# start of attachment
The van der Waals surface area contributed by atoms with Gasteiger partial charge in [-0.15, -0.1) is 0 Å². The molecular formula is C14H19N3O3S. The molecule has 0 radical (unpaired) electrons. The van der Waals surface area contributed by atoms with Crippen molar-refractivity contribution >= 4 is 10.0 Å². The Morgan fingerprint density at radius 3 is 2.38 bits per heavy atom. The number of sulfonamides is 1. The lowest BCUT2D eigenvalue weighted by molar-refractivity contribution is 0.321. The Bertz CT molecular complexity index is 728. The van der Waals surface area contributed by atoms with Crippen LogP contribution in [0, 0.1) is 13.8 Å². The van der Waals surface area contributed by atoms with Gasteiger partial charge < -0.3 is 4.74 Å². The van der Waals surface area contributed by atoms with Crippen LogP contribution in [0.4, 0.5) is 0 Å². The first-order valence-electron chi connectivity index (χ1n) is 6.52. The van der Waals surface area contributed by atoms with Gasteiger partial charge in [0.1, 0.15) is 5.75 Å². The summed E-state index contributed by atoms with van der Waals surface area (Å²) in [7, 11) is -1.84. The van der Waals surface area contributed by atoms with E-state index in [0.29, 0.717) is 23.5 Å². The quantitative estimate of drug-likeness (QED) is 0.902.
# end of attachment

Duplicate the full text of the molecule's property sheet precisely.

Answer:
The van der Waals surface area contributed by atoms with Gasteiger partial charge in [-0.15, -0.1) is 0 Å². The molecular formula is C14H19N3O3S. The molecule has 0 radical (unpaired) electrons. The van der Waals surface area contributed by atoms with Crippen molar-refractivity contribution >= 4 is 10.0 Å². The Morgan fingerprint density at radius 3 is 2.38 bits per heavy atom. The number of sulfonamides is 1. The lowest BCUT2D eigenvalue weighted by molar-refractivity contribution is 0.321. The Bertz CT molecular complexity index is 728. The van der Waals surface area contributed by atoms with Crippen LogP contribution in [0, 0.1) is 13.8 Å². The van der Waals surface area contributed by atoms with Gasteiger partial charge < -0.3 is 4.74 Å². The van der Waals surface area contributed by atoms with Crippen LogP contribution in [0.4, 0.5) is 0 Å². The first-order valence-electron chi connectivity index (χ1n) is 6.52. The van der Waals surface area contributed by atoms with Gasteiger partial charge in [0.1, 0.15) is 5.75 Å². The summed E-state index contributed by atoms with van der Waals surface area (Å²) in [7, 11) is -1.84. The van der Waals surface area contributed by atoms with E-state index in [0.29, 0.717) is 23.5 Å². The quantitative estimate of drug-likeness (QED) is 0.902.